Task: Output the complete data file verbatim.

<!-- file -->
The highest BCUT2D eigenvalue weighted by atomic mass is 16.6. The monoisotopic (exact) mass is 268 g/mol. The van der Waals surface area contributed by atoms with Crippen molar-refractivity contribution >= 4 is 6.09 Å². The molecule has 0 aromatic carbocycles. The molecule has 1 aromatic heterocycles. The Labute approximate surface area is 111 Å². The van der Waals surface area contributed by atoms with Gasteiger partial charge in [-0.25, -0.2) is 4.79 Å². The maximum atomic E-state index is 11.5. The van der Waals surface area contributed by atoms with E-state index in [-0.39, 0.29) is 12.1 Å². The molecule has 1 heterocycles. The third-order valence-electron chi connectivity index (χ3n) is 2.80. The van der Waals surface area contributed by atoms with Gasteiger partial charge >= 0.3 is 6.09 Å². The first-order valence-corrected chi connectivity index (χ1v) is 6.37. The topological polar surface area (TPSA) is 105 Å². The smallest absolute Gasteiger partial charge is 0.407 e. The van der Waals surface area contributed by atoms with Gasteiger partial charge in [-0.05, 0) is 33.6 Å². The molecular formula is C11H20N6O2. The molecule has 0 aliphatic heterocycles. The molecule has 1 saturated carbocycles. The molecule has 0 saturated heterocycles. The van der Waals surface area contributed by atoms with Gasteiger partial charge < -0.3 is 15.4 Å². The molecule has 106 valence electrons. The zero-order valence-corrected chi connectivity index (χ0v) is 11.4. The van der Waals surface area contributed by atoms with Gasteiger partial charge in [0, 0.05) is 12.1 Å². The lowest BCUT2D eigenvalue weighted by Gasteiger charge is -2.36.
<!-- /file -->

The highest BCUT2D eigenvalue weighted by atomic mass is 16.6. The monoisotopic (exact) mass is 268 g/mol. The van der Waals surface area contributed by atoms with Crippen molar-refractivity contribution >= 4 is 6.09 Å². The molecule has 0 aromatic carbocycles. The molecule has 1 aromatic heterocycles. The Labute approximate surface area is 111 Å². The van der Waals surface area contributed by atoms with Gasteiger partial charge in [-0.25, -0.2) is 4.79 Å². The maximum atomic E-state index is 11.5. The van der Waals surface area contributed by atoms with E-state index in [-0.39, 0.29) is 12.1 Å². The molecule has 1 heterocycles. The third-order valence-electron chi connectivity index (χ3n) is 2.80. The van der Waals surface area contributed by atoms with Gasteiger partial charge >= 0.3 is 6.09 Å². The first-order valence-corrected chi connectivity index (χ1v) is 6.37. The topological polar surface area (TPSA) is 105 Å². The smallest absolute Gasteiger partial charge is 0.407 e. The van der Waals surface area contributed by atoms with Gasteiger partial charge in [-0.05, 0) is 33.6 Å². The molecular formula is C11H20N6O2. The molecule has 0 aliphatic heterocycles. The molecule has 1 saturated carbocycles. The molecule has 0 saturated heterocycles. The van der Waals surface area contributed by atoms with Gasteiger partial charge < -0.3 is 15.4 Å². The molecule has 106 valence electrons. The zero-order valence-corrected chi connectivity index (χ0v) is 11.4. The van der Waals surface area contributed by atoms with Gasteiger partial charge in [0, 0.05) is 12.1 Å². The lowest BCUT2D eigenvalue weighted by Gasteiger charge is -2.36.